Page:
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I’ll pick you up at half past three, we’ll have lasagne August 6, 2008

Posted by David Gillespie in branding, work/life.
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So I mentioned willingness to pay the other day, which is intrinsically linked to notions of value and price point the former being set by the customer, the latter by the operation doing the selling. Raising the perception of value increases the chance your customer will agree to the price point, and you do this by heightening the expectations set by the brand you’re pushing.

Now, I’m pretty fortunate in being able to eat at some nice places. Not all the time mind you, but I’m a big fan of food, and I get to indulge that often enough to keep me happy. Most people out there would be familiar with Jamie Oliver (aka The Naked Chef), a guy for whom branding and food are inextricably linked. This naturally brings with it all sorts of extra notions of value.

In his books, you look for the recipes, tips and tricks that mean you can deliver a wonderful meal for anyone who comes to dinner. There’s this idea of product delivered, life enriched – through the learning of a new skill and the sharing of that experience. Enriched living? What a great place for a brand to occupy; let us help facilitate this wonderful evening and not be at all responsible if you cock it up. Brilliant!

He has a restaurant in Melbourne called Fifteen, which I’ve been to a few times. The first time I went I was blown away, but the last couple times have left something to be desired. The pull for me was very much getting to eat at Jamie Oliver’s restaurant, and while the service and wine list is impeccable, the food left me feeling a little unsatisfied.

This is interesting because in both cases, the product is the extension of a single brand into places the person cannot be; Jamie can’t be at my house making sure I don’t drown my risotto, and he can’t be cooking in Fifteen every night. Yet in the first example his brand isn’t dminished by me messing up a dish, in the latter he can’t help but be held responsible.

What it boils down to is a single brand, executed to differing standards in different mediums, which overall dilutes the whole. In the case of the book, he has done all he can do, the rest is up to me – the notion of willingness to pay in this instance is my willingness to buy the right ingredients and invest the time in making a dish; this good will naturally gets transferred to eating in Fifteen, but after that I’m less willing to invest in a Jamie Oliver dining experience than I am in a book of his and my own compass.

I’m trying to think of other examples where a product can be offered but any negative experience had in association fails to actually taint it…I’m drawing blank. Anyone?

Image courtesy of Christop, with thanks to compfight.
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Comments»

1. Allen Taylor - August 6, 2008

Nice writing. You are on my RSS reader now so I can read more from you down the road.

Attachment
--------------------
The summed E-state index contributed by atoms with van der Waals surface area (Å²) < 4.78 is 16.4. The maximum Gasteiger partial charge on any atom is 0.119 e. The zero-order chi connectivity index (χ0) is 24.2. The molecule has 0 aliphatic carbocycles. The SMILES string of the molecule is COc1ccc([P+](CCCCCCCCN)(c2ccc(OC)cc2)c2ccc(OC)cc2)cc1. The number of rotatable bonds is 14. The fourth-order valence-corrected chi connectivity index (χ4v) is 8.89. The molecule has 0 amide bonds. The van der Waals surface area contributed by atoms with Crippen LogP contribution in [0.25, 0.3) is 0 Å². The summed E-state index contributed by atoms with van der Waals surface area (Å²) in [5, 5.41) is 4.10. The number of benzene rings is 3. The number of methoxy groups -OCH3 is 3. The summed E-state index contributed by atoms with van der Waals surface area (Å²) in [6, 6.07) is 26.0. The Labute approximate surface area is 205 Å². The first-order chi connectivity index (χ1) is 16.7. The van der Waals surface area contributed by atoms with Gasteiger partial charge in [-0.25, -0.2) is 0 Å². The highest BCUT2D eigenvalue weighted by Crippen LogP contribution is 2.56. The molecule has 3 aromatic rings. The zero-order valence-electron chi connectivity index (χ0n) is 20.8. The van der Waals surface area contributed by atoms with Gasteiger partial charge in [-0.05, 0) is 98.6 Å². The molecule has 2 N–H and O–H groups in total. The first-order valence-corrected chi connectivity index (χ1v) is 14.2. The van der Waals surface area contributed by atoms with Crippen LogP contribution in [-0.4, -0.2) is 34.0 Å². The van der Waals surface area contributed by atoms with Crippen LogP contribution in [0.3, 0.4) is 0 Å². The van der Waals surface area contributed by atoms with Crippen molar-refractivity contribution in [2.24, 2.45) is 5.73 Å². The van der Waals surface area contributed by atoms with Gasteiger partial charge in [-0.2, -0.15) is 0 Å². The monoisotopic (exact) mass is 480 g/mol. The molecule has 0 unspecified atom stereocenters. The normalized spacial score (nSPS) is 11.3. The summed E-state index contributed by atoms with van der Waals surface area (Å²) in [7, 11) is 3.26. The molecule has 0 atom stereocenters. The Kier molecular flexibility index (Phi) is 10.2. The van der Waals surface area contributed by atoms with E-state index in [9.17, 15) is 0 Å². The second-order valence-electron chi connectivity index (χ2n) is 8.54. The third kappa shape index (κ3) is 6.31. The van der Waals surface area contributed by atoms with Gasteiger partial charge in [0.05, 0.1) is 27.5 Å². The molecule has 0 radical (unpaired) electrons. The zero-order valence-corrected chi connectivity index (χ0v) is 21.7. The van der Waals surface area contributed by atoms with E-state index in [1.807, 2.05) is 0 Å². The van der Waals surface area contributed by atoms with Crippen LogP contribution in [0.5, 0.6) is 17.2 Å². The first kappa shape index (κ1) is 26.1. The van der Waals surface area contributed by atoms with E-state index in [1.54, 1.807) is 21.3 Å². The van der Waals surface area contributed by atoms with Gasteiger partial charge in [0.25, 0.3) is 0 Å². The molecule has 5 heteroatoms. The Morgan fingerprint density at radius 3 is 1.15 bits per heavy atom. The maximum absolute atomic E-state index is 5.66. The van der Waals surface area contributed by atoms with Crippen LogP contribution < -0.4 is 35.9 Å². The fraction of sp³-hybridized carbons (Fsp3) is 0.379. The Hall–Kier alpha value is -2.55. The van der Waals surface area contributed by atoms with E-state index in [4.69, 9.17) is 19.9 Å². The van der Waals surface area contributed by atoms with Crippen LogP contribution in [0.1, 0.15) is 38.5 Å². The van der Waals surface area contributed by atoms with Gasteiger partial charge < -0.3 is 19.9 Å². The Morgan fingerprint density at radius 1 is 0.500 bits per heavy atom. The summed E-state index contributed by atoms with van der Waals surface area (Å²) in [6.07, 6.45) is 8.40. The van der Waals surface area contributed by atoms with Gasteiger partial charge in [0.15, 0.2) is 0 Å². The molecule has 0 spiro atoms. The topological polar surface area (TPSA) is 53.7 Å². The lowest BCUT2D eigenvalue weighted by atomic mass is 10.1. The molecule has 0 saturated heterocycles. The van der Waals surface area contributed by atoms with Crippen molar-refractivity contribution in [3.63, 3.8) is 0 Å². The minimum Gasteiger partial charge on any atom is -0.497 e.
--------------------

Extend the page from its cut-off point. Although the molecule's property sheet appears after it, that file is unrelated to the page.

Allen Taylor

2. Matt - August 7, 2008

Cigarettes.

3. David Gillespie - August 7, 2008

Wow. That’s gold =]

4. Matt - August 7, 2008

Winfield Gold?

5. Alysha Sandow - August 7, 2008

Enjoying the experience of the Jamie Oliver cookbook are you? 😉

I think the way negative experience plays with that concept, is the notion of education and the willingness in learning. It’s a challenge that we find ourselves knowing we can do better each time – because this brand tells us it’s possible.
Which ties into the presence of selling a learning experience to it’s customers I guess.

6. David Gillespie - August 8, 2008

*ahem* Yes, it’s handy to have a Jamie Oliver book or two around… 🙂

For me it goes back to aspiration – buy this book, be a better human being. In fact just by owning it it confers some notion of value, eating at a fancy restaurant does none of that.

Matt takes the cigarette idea even further in this post, it is a *great* piece.

7. Oolong - August 8, 2008

I think any form of food is good that way, and people find excuses you know? Like, oh, this branch is crap, but the one in (insert location here) is fantastic! or people are drawn in my ambience instead (think The Lounge, Lambs Go Bar)

A lot of celeb endorsed things…

Celebrity perfumes. because you don’t literally assume the horrid smelling *thing* will neccessarily be worn by them.

Low involvement food products – Greg Norman’s salad dressings.

Interestingly, Kate Moss and Burberry has done nothing for Burberry’s reputation in the UK. (although Kate Moss should have a case study all to herself)

but say, the latest Big Brother evictee, or Posh Spice, erm, I mean Victoria Beckham….now that’s another story….

8. David Gillespie - August 9, 2008

Interesting – you know I think the celebrity perfumes is an interesting idea, because things that are sensory are always going to have a much harder time than those that are tactile. If don’t like the smell of a celebrity-endorsed perfume, do I think less of that celebrity? Personally I can’t think of any men’s perfume endorsed by a celebrity I’d actually wear, if anything it would make me NOT want to buy it (which is realise is as silly as wanting to buy it because of the name attached in the first place).


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